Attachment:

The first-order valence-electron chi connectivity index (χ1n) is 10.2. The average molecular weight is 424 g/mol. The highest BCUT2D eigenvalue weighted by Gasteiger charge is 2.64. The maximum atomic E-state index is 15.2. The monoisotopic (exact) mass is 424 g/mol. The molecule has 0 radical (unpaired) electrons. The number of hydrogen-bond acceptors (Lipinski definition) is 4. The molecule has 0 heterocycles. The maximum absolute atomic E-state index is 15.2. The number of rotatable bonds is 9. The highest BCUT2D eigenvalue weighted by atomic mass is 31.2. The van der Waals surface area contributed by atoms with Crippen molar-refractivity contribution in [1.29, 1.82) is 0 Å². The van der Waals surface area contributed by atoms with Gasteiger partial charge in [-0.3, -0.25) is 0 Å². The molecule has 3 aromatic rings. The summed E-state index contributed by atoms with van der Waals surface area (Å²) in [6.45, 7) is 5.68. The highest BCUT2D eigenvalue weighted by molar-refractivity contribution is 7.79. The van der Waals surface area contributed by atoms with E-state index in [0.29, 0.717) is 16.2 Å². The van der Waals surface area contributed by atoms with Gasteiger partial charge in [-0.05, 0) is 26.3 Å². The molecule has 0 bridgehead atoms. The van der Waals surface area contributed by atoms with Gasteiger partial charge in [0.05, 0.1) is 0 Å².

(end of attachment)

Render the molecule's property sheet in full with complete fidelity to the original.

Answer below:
The first-order valence-electron chi connectivity index (χ1n) is 10.2. The average molecular weight is 424 g/mol. The highest BCUT2D eigenvalue weighted by Gasteiger charge is 2.64. The maximum atomic E-state index is 15.2. The monoisotopic (exact) mass is 424 g/mol. The molecule has 0 radical (unpaired) electrons. The number of hydrogen-bond acceptors (Lipinski definition) is 4. The molecule has 0 heterocycles. The maximum absolute atomic E-state index is 15.2. The number of rotatable bonds is 9. The highest BCUT2D eigenvalue weighted by atomic mass is 31.2. The van der Waals surface area contributed by atoms with Crippen molar-refractivity contribution in [1.29, 1.82) is 0 Å². The van der Waals surface area contributed by atoms with Gasteiger partial charge in [-0.3, -0.25) is 0 Å². The molecule has 3 aromatic rings. The summed E-state index contributed by atoms with van der Waals surface area (Å²) in [6.45, 7) is 5.68. The highest BCUT2D eigenvalue weighted by molar-refractivity contribution is 7.79. The van der Waals surface area contributed by atoms with E-state index in [0.29, 0.717) is 16.2 Å². The van der Waals surface area contributed by atoms with Gasteiger partial charge in [-0.05, 0) is 26.3 Å². The molecule has 0 bridgehead atoms. The van der Waals surface area contributed by atoms with Gasteiger partial charge in [0.05, 0.1) is 0 Å².